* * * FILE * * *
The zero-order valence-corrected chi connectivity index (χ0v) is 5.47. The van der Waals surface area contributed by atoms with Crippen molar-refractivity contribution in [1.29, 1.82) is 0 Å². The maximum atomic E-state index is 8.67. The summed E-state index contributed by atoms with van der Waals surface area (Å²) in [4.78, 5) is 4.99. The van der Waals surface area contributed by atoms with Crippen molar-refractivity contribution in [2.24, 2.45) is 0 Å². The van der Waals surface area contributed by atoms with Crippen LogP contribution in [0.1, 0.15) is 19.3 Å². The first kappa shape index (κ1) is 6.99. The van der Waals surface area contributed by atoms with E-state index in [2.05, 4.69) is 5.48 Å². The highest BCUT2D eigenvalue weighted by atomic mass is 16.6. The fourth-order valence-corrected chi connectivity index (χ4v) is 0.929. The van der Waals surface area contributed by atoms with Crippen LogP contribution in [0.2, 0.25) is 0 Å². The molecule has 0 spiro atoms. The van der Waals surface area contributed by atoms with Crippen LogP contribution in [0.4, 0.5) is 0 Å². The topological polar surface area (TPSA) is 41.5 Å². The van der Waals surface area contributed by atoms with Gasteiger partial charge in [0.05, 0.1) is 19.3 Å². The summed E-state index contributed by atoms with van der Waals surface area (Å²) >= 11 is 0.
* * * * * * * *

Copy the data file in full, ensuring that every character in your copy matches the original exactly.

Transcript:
The zero-order valence-corrected chi connectivity index (χ0v) is 5.47. The van der Waals surface area contributed by atoms with Crippen molar-refractivity contribution in [1.29, 1.82) is 0 Å². The maximum atomic E-state index is 8.67. The summed E-state index contributed by atoms with van der Waals surface area (Å²) in [4.78, 5) is 4.99. The van der Waals surface area contributed by atoms with Crippen molar-refractivity contribution in [2.24, 2.45) is 0 Å². The van der Waals surface area contributed by atoms with Crippen LogP contribution in [0.1, 0.15) is 19.3 Å². The first kappa shape index (κ1) is 6.99. The van der Waals surface area contributed by atoms with E-state index in [2.05, 4.69) is 5.48 Å². The highest BCUT2D eigenvalue weighted by atomic mass is 16.6. The fourth-order valence-corrected chi connectivity index (χ4v) is 0.929. The van der Waals surface area contributed by atoms with Crippen LogP contribution in [0.2, 0.25) is 0 Å². The molecule has 0 spiro atoms. The van der Waals surface area contributed by atoms with Crippen LogP contribution in [0.4, 0.5) is 0 Å². The topological polar surface area (TPSA) is 41.5 Å². The van der Waals surface area contributed by atoms with Gasteiger partial charge in [0.05, 0.1) is 19.3 Å². The summed E-state index contributed by atoms with van der Waals surface area (Å²) >= 11 is 0.